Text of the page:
The Electoral College

Discussion in 'Politics & Current Events' started by Cromwell86, Nov 12, 2004.

  1. Cromwell86

    Cromwell86 New Member

    Oct 28, 2004
    I live in the UK, and with the recent election in the USA, the thing that struck me most about it was not who won, or what had been won... was why and how it was won.

    We have a similar majority system over here in the UK, but we do not have this 'electoral college' you have in the USA.

    Being entirely ignorant and completely interested about this subject... I looked further into it... and came to the conclusion that whilst it was representative of the majority of the public's vote in each state... surely it does not represent each voter individually, therefore inherently cannot be democratic. After all, a few unelected electors decide crucial decisions.

    From where I'm standing I would say abolish the electoral college, and/or introduce a compulsory condorcet vote in.

    I really want to see whether Americans agree with this system and whether you guys think that the electoral college should be kept? or abolished? or maybe changed?

    What do you think?
  2. mswietek

    mswietek Member

    Aug 16, 2004
    Norwich, CT
    I don't tend think as poorly of the electoral college as most do. The reasons for it, I believe are the following.

    1) The southern states were worried at the time of ratification that the more populous northern states would simply out vote them in every election thereby making Southern interests subordinate to the North's. At that time the major political fault line was between north and south (and slavery was only a very tiny part).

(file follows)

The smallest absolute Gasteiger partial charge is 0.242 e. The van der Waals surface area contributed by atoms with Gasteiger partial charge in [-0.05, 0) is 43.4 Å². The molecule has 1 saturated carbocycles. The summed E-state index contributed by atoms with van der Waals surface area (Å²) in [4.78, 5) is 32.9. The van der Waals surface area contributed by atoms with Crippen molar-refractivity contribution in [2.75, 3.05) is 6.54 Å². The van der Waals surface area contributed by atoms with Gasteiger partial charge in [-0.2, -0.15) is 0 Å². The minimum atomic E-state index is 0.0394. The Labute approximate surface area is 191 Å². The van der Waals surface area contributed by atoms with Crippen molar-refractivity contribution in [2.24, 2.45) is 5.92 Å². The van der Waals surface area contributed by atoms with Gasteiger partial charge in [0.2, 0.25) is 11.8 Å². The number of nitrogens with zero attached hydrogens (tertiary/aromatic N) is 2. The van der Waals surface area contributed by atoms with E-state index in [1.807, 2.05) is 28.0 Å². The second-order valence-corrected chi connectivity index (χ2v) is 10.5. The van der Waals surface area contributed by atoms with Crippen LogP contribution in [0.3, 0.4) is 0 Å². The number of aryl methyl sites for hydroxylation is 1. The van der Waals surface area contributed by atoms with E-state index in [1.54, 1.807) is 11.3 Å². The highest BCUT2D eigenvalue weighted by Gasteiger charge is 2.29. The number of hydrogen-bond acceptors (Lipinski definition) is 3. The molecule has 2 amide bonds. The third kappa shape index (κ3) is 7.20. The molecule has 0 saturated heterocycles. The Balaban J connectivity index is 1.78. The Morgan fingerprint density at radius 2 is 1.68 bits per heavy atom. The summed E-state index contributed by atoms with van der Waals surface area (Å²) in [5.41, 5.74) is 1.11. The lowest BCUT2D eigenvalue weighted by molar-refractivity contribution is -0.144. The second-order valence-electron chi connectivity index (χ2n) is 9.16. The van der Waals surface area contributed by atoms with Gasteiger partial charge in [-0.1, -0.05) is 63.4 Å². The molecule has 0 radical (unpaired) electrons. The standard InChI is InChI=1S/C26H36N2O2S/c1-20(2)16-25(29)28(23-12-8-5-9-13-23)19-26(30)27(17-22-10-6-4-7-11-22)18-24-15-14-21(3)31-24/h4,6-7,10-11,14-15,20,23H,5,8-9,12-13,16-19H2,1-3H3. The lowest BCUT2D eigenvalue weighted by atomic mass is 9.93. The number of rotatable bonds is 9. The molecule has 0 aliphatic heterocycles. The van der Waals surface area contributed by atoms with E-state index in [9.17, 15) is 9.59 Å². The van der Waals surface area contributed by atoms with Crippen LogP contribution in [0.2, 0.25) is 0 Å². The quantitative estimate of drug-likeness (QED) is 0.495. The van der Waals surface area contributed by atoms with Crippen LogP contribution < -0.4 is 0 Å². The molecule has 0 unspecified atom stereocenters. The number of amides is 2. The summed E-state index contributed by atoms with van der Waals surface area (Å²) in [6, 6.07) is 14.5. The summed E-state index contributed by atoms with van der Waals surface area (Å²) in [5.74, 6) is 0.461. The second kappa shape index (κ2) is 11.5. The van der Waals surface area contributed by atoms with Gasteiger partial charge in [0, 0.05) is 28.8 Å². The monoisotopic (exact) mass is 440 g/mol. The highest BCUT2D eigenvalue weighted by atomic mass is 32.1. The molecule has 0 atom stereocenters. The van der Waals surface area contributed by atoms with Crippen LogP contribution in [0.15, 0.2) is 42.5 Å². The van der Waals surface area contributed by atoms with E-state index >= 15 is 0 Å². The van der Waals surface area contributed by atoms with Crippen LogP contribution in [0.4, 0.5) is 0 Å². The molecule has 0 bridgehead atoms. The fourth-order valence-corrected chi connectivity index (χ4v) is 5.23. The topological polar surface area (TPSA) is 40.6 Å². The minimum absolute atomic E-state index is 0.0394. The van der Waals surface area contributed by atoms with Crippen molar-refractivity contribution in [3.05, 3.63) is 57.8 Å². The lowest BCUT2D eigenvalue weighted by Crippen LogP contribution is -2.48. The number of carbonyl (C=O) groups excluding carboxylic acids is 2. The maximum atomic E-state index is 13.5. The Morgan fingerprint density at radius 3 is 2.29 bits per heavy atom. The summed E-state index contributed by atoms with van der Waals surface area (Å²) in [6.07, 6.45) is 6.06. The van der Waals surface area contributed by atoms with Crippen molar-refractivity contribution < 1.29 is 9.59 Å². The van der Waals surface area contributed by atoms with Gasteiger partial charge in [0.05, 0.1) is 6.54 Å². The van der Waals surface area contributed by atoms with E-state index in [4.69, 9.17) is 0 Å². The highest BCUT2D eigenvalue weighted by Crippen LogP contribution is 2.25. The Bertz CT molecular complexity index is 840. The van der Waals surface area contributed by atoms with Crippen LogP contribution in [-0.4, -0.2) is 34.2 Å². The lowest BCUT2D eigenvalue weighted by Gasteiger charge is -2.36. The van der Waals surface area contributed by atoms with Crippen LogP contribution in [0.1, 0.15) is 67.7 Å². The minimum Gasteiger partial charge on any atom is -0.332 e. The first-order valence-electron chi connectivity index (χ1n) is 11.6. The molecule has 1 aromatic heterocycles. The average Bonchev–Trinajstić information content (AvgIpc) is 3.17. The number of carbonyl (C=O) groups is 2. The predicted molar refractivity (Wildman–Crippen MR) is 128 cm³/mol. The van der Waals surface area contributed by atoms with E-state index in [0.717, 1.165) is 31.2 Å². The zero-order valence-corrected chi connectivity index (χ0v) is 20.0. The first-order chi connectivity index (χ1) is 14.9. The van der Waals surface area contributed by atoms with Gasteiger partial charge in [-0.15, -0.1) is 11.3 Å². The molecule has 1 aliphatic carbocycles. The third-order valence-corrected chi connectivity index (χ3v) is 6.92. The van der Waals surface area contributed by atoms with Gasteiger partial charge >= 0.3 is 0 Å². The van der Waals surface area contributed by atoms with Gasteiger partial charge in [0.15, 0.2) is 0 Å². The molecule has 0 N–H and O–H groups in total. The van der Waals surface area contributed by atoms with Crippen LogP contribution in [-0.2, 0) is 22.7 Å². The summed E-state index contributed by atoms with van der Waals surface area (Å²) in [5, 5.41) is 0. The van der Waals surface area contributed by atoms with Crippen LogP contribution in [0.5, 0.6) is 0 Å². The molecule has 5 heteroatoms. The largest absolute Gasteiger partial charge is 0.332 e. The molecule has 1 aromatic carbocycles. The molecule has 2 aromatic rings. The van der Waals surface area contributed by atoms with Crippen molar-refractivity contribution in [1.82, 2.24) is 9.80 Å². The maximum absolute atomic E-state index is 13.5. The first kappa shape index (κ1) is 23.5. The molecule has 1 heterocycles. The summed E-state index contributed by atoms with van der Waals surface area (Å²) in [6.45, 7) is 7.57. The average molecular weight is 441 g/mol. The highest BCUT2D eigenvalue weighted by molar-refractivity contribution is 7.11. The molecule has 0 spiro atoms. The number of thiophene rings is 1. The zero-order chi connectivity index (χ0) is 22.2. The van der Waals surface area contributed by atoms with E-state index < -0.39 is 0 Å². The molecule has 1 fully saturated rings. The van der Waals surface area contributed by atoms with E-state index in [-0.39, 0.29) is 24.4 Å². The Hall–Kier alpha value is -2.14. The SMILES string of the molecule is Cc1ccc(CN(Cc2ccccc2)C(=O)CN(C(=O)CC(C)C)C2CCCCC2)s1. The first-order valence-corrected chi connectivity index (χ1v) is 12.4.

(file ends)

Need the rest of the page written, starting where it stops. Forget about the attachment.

2) It re-enforces the fact that the US is not a democracy, but a republic. People indirectly choose the president through the states. Originally, the Senate was chosen through the states as well (and I think it should be that away again).

    Now, the other thing to remember, is that the President's power has grown way out of proportion to what the founders originally intended. Originally, the president was only; the commander in chief, the executor of laws, the one responsible for dealing with foreign powers. These days presidents are asked to do that and much, much more. They are expected to delve into all issues no matter how small (midnight basket ball? school uniforms?) and many areas they were never intended to.

    This has caused the president's power to balloon at th expense of the legislature. Having said all this, the true voice of the people is the legislature. The other two branches are selected indirectly through the people (executive through the electoral college, judiciary through elected officials). If the power of the executive were reduced to what it ought to be, the idea of an indirectly elected president isn't such a big deal.

    Whew.....that turned out longer than I thought!
  3. superdave

    superdave Member+

    Jul 14, 1999
    VB, VA
    DC United
    Nat'l Team:
    United States
    Right now, I like it. If the current trend of the big (and UNDERrepresented in the EC) states going for one party, and the states OVERrepresented in the College going the other, it could be a problem of fairness. But for it really to be unfair, Texas would have to flip, and it ain't flipping.
  4. Ian McCracken

    Ian McCracken Member

    May 28, 1999
    SS Lazio Roma
    Nat'l Team:
    I love the Electoral college. However, your statements are wrong. The states won by Bush are underrepresented in the EC:

    - Bush took 31 states with a combined population of 155,331,151 or 53,4% of the total.

    - Kerry took 19 states and DC with a combined population of 135,478,626

    - Bush took 286 Electoral Votes or 53.16% of the total available (543,116 people per E.V.)

    - Kerry took 252 E.V.s or 46.84% of the total available or 46.6% of the total (537,613 people per E.V.)

    - Bush actually received about .25% less E.V.s than he should have based on current population estimates AND each of his E.V.s represented about 5500 MORE people than Kerry's E.V.s did.

    - Since the 7/1/03 population estimate the Red States have grown at a rate about 3.5 times that of Blue States

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